The Constitution and Reconstruction: The 14th Amendment Throughout History
March 24 at 4 p.m. EDT | Grades 6-12
National Constitution Center
Join us to explore the complex history of the Reconstruction era and evaluate how the story has been told. This session will also examine the benefits of and methods behind using storytelling to establish the historical foundations necessary to understand the 14th Amendment. Participants will gain insight into storytelling choices so they can present complex history that fosters discussion.
Keynote: Freedom to Teach Honestly
March 24 at 5 p.m. EDT | PreK-12
Today’s political climate has become yet another barrier to teachers doing their jobs. Despite Americans overwhelmingly opposing book bans and supporting honest history being taught in public schools, some states are working to ban books and limit what is taught. Teachers are being scared into silence, and students are watching as they and their communities are being ignored. Featuring U.S. Rep. Jahana Hayes; CEO of PEN America, Suzanne Nossel; Organizing Director of Red Wine & Blue, Julie Womack; and facilitated by AFT Secretary-Treasurer, Fedrick Ingram, this session will be an open discussion on the importance of teaching honest history and affirming students’ identities, and how to teach honestly in such polarized times.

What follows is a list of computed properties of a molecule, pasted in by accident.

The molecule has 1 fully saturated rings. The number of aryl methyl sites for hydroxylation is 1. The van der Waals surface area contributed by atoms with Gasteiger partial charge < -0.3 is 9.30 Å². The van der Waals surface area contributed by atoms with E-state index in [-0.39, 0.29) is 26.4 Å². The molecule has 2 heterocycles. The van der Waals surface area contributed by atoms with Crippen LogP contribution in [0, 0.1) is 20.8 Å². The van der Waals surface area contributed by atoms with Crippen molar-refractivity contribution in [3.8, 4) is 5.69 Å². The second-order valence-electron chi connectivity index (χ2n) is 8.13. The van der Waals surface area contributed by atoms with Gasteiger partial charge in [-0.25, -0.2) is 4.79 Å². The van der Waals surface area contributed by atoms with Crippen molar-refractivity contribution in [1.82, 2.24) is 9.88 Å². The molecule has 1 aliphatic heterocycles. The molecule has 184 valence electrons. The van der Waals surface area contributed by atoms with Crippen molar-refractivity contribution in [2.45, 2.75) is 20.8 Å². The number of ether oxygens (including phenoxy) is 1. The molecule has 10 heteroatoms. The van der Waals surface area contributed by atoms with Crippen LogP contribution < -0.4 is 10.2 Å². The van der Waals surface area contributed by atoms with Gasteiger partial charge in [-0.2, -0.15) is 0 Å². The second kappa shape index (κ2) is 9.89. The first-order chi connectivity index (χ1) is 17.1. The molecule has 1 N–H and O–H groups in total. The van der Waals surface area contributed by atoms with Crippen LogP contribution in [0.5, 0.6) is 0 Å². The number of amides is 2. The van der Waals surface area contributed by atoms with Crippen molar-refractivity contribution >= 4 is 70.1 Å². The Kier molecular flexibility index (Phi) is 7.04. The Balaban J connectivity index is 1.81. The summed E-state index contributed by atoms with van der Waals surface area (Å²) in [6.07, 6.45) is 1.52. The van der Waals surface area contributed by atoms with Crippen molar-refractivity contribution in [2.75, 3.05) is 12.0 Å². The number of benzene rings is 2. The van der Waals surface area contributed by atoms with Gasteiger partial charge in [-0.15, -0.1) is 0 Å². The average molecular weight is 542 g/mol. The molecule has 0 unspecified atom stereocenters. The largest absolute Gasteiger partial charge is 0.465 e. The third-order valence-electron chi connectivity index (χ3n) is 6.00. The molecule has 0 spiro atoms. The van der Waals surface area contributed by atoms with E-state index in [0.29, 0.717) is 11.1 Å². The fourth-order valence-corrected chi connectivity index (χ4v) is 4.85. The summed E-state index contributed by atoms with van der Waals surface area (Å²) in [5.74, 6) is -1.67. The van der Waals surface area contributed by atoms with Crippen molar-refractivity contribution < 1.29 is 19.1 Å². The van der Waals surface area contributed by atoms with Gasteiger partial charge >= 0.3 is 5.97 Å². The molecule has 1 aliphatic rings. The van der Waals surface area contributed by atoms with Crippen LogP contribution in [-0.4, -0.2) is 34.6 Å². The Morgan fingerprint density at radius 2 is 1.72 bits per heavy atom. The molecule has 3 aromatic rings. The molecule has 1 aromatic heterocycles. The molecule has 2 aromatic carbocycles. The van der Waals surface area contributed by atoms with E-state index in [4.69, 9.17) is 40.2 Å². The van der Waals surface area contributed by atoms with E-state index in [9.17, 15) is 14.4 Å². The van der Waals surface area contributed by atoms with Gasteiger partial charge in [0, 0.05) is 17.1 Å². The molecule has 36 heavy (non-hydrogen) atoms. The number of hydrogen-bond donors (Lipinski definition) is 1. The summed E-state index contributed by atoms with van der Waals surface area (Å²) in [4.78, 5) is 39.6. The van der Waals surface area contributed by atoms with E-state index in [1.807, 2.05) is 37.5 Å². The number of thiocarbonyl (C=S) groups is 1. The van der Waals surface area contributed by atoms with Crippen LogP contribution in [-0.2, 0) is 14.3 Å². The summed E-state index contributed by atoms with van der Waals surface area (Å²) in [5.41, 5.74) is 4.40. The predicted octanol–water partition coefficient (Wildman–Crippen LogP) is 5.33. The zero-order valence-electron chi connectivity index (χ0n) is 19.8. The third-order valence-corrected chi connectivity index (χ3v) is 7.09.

Summer of Soul: Celebrating Black History Through Music and Film
March 24 at 6 p.m. EDT | Grades 6-12
Journeys in Film
Join Journeys in Film for this exciting panel discussion about teaching the critically acclaimed, Oscar-nominated documentary Summer of Soul (.. .Or, When the Revolution Could Not Be Televised). Directed by Ahmir “Questlove” Thompson, Summer of Soul is a powerful, transporting film about the Harlem Cultural Festival of 1969 featuring performances by Nina Simone, Sly and the Family Stone, Gladys Knight & the Pips, Mahalia Jackson, B.B. King, The 5th Dimension and more.
If you can’t make it during the scheduled time, register anyway to have the on-demand link emailed to you!
Share My Lesson works with our prestigious content partners to offer hundreds of free, for-credit professional development webinars on topics like current events, civic engagement, classroom management and instructional strategies, as well as on issues like social justice, climate education, mental